Marc Aarons: Right. You know, the call to action, I would personally leave that to be the very last thing that I actually write because in the writing process, it’s like Anne Lamott says in Bird by Bird, “You have characters in your story. And as you write your story, they’re going to involve because you’re still getting to know your characters.” And writing a landing page or a sales page or even a video sales letter, it’s very much the same. You’re going to be learning a bit more about your audience and the message that you want to convey as you write the first draft, then re-edit the first draft to get to your second and third. And once you’ve got to your third, once you’ve got the final core message to offer the benefits, then the call to action button – and for some copywriters, the headline – is almost like the icing on the cake.

Dan Levy: That’s really interesting. The copywriter Joanna Wiebe talks about starting with your page goal, the call to action button, and working backwards. But here what you’re saying is as the page evolves, sometimes that call to action button might change.

Marc Aarons: Yes, absolutely. It can change. However, we always start with the plan, and the purpose of the plan is not just to stick to the plan, but to allow you to deviate from the plan if a better plan starts to make itself available to you.

Dan Levy: That’s what you were saying before. A formula is a great place to start, but you have to remain flexible.

Marc Aarons: Yes.

Dan Levy: So the goal here is to nail at least three out of those four U’s. But if you don’t, how would you go about revising that copy?

Marc Aarons: This is also a great question because it brings us right back to the heart of every single landing page and sales message: who is our audience? What is it that they want to accomplish? So if we’re going to ask ourselves – say, for example, we want to make a headline more useful. The question that we’re asking is: does this provide value to the visitor? Or, does it imply that there’s going to be value found if they actually click through and opt in or purchase something? So we start with that question, and then we contextualize it for the audience.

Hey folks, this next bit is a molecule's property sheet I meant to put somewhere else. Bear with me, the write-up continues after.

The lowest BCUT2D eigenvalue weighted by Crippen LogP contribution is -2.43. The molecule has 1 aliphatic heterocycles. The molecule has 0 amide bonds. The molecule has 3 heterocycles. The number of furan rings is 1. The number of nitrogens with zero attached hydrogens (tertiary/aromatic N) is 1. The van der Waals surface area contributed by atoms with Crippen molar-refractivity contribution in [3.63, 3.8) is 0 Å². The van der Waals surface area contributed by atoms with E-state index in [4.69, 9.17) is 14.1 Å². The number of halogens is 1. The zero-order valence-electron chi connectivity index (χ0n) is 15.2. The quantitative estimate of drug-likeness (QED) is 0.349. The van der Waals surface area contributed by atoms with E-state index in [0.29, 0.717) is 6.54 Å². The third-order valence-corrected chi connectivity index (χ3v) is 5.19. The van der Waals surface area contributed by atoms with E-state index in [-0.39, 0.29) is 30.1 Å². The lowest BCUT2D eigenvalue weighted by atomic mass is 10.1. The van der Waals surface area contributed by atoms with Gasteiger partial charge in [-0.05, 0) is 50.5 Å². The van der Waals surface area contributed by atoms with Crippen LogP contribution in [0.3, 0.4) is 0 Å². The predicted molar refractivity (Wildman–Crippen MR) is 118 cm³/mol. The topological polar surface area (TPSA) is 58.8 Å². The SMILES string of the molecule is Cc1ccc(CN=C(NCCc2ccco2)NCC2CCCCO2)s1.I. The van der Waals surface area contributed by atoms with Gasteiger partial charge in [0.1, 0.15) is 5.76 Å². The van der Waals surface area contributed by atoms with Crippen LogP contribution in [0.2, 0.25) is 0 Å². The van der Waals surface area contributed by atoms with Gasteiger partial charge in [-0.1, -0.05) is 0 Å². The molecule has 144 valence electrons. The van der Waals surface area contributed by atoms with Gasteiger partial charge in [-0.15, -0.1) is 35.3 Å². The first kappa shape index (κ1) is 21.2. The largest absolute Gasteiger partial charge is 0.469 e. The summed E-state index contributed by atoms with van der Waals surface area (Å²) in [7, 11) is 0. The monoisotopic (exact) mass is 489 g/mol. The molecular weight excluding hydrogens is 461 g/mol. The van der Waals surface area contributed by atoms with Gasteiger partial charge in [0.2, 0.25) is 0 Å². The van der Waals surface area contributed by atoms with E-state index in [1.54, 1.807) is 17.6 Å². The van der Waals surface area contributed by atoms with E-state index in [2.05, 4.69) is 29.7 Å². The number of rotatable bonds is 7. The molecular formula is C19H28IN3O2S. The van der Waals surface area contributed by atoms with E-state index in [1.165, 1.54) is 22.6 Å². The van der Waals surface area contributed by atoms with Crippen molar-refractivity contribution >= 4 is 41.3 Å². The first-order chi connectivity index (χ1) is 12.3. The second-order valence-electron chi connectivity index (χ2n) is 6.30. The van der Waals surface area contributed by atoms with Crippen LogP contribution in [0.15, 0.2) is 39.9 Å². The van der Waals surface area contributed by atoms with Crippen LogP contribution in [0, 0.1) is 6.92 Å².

Dan Levy: Okay. Before we go into some examples of this, I’d love to hear a little bit more about your writing process. Do you have any specific techniques for getting started writing a landing page, like templates or a spreadsheet filled with notes and ideas?

Marc Aarons: I love this one because my writing process is something that I’ve refined for maybe five plus years now, and it always starts with research, and there are actually three kinds of research. And this is getting, probably, a little bit deeper than we need or –

Dan Levy: No, I love it. Let’s get into the weeds here.

Marc Aarons: Oh, cool, perfect.

Dan Levy: Let’s get nerdy.

Marc Aarons: I totally love this part. So we have three kinds of research. You have customer research, you have product research and you have competitor research. And the purpose of customer research is to understand what it is that your audience finds most valuable. What are their burning pains? What are their hopes, fears and dreams? What are their wants and aspirations?

And from there, we get into product research. We are going to look at our product, or even maybe our service, to then find out, “Okay, what’s the unique selling proposition, what differentiates us from everybody else that’s out there? And how does our product specifically address the wants and the fears and the frustrations that our customers are going through that we uncovered in our customer research?”

The third kind of research is competitive analysis, or competitor research. Then we look at everyone else, maybe even just the top three competitors that are out there, to see what it is that they’re offering, what their unique selling propositions are. Because once we know what else our customers are looking at, then we know how to differentiate ourselves from the competition and everything else that’s out there.